Do you want to avoid succumbing to consumer madness during the holidays? Do you have a hard time thinking of meaningful gifts to give to family and friends? If so, here’s a list of thoughtful things you can do with or for loved ones without breaking the bank or camping out in a parking lot for three days.
Adele Diamond, Ph.D., neuroscientist, psychologist and educational innovator, is one of the world's leading researchers in developmental science--and a great advocate for Montessori. She studies how executive functions can be modified by the environment, modulated by genetics and neurochemistry, become derailed in certain disorders, and can be improved by effective programs and interventions.
“When [the teacher] feels herself, aflame with interest, seeing the spiritual phenomena of the child, and experiences a serene joy and irresistible eagerness in observing him, then she will know that she is initiated. Then she will begin to become a teacher.” - Maria Montessori, Spontaneous Activity in Education
Observation is a way of looking at something in careful detail. It is the identification, description, experimental investigation, and theoretical exploration of a natural phenomena. For Dr. Montessori, observation itself was an art that had to be exercised and practiced continually. She was constantly collecting and reflecting on her observations of children, which allowed her to consolidate and refine her method. Montessori expressed observation’s task as being based on an interest and commitment to each individual child and his development.
Observation is the cornerstone of the Montessori method. Dr. Montessori’s observations enabled her to provide for the needs of the child. She never stopped observing the child, and neither should we. The better we can understand the art of observation, the more we will regard it as vital to our practice.
As MNW students leave the training center for their first round of observations, we’re reminded of what Dr. Montessori had to say to a teacher training course in 1921 as they were about to go out on their first observations. Click here to read what she said them.
Books are a beloved and important way for children to explore the world around them. In the Montessori classroom for children under 6, there are specific criteria for books, including:
- Books that have a variety of styles of prose and esthetically appealing illustration styles.
- Books that relate to the child’s own life and expand their understanding of the experiences of others.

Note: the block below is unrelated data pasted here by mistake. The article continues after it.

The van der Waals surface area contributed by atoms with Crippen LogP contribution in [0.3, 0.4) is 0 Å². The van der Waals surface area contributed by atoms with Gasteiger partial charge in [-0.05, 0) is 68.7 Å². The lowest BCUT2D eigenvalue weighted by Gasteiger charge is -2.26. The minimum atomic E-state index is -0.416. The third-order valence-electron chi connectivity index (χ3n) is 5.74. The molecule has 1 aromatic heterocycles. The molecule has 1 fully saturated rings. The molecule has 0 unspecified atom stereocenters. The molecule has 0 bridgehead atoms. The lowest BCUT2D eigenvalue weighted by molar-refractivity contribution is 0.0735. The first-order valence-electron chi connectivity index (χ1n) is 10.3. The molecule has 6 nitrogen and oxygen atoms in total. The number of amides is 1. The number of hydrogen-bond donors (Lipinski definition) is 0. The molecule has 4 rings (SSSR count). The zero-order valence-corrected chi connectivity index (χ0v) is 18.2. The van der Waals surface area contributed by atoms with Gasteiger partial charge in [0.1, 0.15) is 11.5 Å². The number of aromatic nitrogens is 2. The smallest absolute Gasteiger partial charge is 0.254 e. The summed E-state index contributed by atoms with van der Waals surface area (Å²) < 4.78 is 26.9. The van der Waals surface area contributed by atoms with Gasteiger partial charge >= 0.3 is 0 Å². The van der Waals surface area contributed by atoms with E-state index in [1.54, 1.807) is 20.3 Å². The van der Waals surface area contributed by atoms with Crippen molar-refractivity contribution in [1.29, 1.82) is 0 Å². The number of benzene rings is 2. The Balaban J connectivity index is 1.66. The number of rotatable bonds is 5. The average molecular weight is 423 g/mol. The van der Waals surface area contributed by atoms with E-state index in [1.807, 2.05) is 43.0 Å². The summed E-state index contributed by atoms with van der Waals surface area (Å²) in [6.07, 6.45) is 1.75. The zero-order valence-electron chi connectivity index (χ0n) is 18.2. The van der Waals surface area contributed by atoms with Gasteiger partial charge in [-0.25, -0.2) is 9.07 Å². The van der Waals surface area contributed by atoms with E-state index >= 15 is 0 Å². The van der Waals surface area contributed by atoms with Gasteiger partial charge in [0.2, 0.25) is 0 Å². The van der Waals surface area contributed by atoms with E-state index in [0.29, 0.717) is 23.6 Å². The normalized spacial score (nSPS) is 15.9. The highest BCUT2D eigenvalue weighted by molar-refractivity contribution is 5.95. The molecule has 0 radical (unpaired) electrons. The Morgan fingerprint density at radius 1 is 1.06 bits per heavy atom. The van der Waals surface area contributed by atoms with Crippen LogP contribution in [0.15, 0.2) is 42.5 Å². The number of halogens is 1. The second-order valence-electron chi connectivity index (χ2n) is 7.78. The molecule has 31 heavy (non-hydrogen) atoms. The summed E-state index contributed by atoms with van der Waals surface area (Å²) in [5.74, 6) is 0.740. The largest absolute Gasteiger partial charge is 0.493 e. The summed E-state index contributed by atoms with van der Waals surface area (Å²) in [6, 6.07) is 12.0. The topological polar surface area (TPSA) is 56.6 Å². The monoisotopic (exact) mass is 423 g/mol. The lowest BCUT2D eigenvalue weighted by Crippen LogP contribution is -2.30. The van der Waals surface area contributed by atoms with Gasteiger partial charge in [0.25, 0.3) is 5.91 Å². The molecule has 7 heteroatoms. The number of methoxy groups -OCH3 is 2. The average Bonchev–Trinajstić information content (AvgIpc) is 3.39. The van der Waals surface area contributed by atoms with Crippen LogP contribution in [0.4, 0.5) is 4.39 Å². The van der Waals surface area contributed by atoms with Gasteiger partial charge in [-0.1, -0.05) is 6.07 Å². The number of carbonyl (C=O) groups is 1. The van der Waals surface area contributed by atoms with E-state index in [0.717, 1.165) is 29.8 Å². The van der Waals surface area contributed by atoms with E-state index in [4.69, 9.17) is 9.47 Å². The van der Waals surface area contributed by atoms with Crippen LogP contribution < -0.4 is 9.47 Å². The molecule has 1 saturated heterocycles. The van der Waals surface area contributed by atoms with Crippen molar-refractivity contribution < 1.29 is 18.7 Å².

- Books that can be looked at or read independently.
- Books that convey a sense of joy and appreciation for life and the world around them.
To get more insight into this topic, we recently had a conversation with Sarah Rinzler, a self proclaimed bibliophile and recent MNW graduate, who became “hooked” on Montessori when looking into preschools for her son. Sarah, who is currently an assistant at Chestnut Grove Montessori, shared some of her tips and insights about embracing books with children both at school and home.
What do you see as the characteristics of a really great book for a Montessori Children’s House classroom?
I will admit that I do “judge books by their covers.” Or at least, it is the cover art that first draws me to a new book. Beautiful, interesting, unique illustrations are important to me in choosing books. Attractive pictures are more likely to entice children to explore with books on their own, especially if they are not yet reading. I also strive to find books with a variety of art styles and which depict the wide array of settings and cultures present in the child’s world and the world as a whole.
Selecting books with rich language and vocabulary is also important, but variety is important too so I want to strike an overall balance with some books with simple text, others more poetic or rhythmic. I also look for books that are funny! There’s nothing better than making a group of children laugh.
In terms of a book for the classroom, it’s almost always essential that the book to be based in reality, with context that the children can relate to. I don’t discount books that have fantastical elements like talking animals, princesses or superheroes, but if I did read this type of book I would be sure to consider my audience and have conversations with the children about which themes are realistic and which aren’t. I don’t believe that a child who reads “The Cat in the Hat” will believe that cats can talk that Thing One and Thing Two may one day show up at his doorstep, but I would take a moment to acknowledge this.
I also prefer books whose goal is not to “teach a lesson.” Children don’t learn how to act from hearing a story that tells them how to behave; they learn from their own experiences.